Selling a home is hard, but selling small farms or large equestrian properties is a whole different ball game. Whether you’re selling a 5-acre farm or a 50-acre equestrian estate, these little pieces of wisdom can help you close the deal fast and for the best price.
1. The House AND the Barn Have to be Clean.
And your southern grandma’s “were you raised in a barn?” saying is officially debunked. When you’re selling a home on a horse farm, it’s almost like you have to clean two houses instead of one. The barn’s stalls need to be clean and free of manure with fresh shavings. The center aisle of the barn needs to be spotless, and tack rooms should be organized and clutter-free like closets in a house. Oh, and it’s recommended that horse blankets or tack aren’t hanging on stall fronts.
2. Manicure Them Pastures, Pardner.
Just like landscaping around a home, the horse pastures need to be mowed and free of weeds. Contrary to popular belief, horses can’t eat ALL of the grass — especially on larger farms. You should mow a few days before showings, and if there’s a riding ring or arena, it needs to be dragged and look like it’s waiting for the buyer’s horses to make their own hoof prints in the sand.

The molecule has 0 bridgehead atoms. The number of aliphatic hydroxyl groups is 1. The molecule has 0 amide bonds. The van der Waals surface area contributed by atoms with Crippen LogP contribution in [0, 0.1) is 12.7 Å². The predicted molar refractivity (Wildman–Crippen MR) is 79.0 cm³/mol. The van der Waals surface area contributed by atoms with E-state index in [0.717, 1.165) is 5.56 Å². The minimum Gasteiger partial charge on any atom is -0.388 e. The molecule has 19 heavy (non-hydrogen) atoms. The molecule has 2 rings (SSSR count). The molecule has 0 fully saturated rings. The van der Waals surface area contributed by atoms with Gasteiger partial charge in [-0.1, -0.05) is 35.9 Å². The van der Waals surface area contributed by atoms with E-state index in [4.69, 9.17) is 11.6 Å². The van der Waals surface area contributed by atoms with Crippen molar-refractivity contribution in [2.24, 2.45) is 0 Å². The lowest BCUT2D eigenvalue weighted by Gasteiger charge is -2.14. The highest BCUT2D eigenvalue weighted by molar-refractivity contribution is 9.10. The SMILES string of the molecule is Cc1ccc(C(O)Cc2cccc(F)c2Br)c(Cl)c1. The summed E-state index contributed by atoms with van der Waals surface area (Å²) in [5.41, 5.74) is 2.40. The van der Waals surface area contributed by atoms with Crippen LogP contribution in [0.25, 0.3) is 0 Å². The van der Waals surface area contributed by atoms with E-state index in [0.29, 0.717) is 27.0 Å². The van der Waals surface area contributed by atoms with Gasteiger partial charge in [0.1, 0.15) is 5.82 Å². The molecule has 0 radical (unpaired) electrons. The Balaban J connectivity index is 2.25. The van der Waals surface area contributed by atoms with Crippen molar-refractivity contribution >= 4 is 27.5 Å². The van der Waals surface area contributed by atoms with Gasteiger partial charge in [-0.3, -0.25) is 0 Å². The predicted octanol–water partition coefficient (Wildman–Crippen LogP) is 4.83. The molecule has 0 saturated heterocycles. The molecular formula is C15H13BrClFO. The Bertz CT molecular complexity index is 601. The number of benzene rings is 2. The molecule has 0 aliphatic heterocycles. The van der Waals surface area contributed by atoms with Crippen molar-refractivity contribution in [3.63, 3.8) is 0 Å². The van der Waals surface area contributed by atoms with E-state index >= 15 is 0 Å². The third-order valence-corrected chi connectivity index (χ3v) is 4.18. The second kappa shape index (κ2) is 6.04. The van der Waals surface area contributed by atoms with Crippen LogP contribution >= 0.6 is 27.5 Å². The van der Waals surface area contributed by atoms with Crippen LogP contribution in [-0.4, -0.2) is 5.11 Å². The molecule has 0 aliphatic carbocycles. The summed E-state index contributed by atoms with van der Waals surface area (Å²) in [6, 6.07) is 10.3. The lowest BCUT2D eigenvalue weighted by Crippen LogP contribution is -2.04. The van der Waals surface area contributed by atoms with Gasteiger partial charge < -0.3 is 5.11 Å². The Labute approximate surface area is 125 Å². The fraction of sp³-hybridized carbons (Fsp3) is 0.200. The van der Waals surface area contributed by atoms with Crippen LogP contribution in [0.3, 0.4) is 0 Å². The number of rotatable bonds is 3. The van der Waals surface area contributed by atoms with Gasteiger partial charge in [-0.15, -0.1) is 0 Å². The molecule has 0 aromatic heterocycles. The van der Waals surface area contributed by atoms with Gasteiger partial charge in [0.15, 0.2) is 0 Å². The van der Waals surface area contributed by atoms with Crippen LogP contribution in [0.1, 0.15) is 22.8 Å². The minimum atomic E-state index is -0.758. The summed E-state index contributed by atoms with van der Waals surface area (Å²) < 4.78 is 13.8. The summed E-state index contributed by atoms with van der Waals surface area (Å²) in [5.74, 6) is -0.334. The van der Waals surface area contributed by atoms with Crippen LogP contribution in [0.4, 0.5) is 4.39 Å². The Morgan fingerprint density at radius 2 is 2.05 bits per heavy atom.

3. Make sure All Additional Buildings are Tidy.
Horse farms have all kinds of buildings that are meant for storing hay and equipment, but just because they’re technically “extra space” doesn’t mean they can to be treated like your kitchen junk drawer that houses your slinky and Larry the Cable Guy novelty lighter. Organize that ish. It’s important.
4. Hide yo Dogs, Hide yo Cats.
Okay, so obviously you’re probably going to have lots of animals on a farm, but it’s recommended that you take little Leroy and Mittens on a nice car ride or crate them during showings because they tend to act as very cute distractions. If you have chickens — well, good luck. Maybe have them lay a few eggs for the buyer to really seal the deal.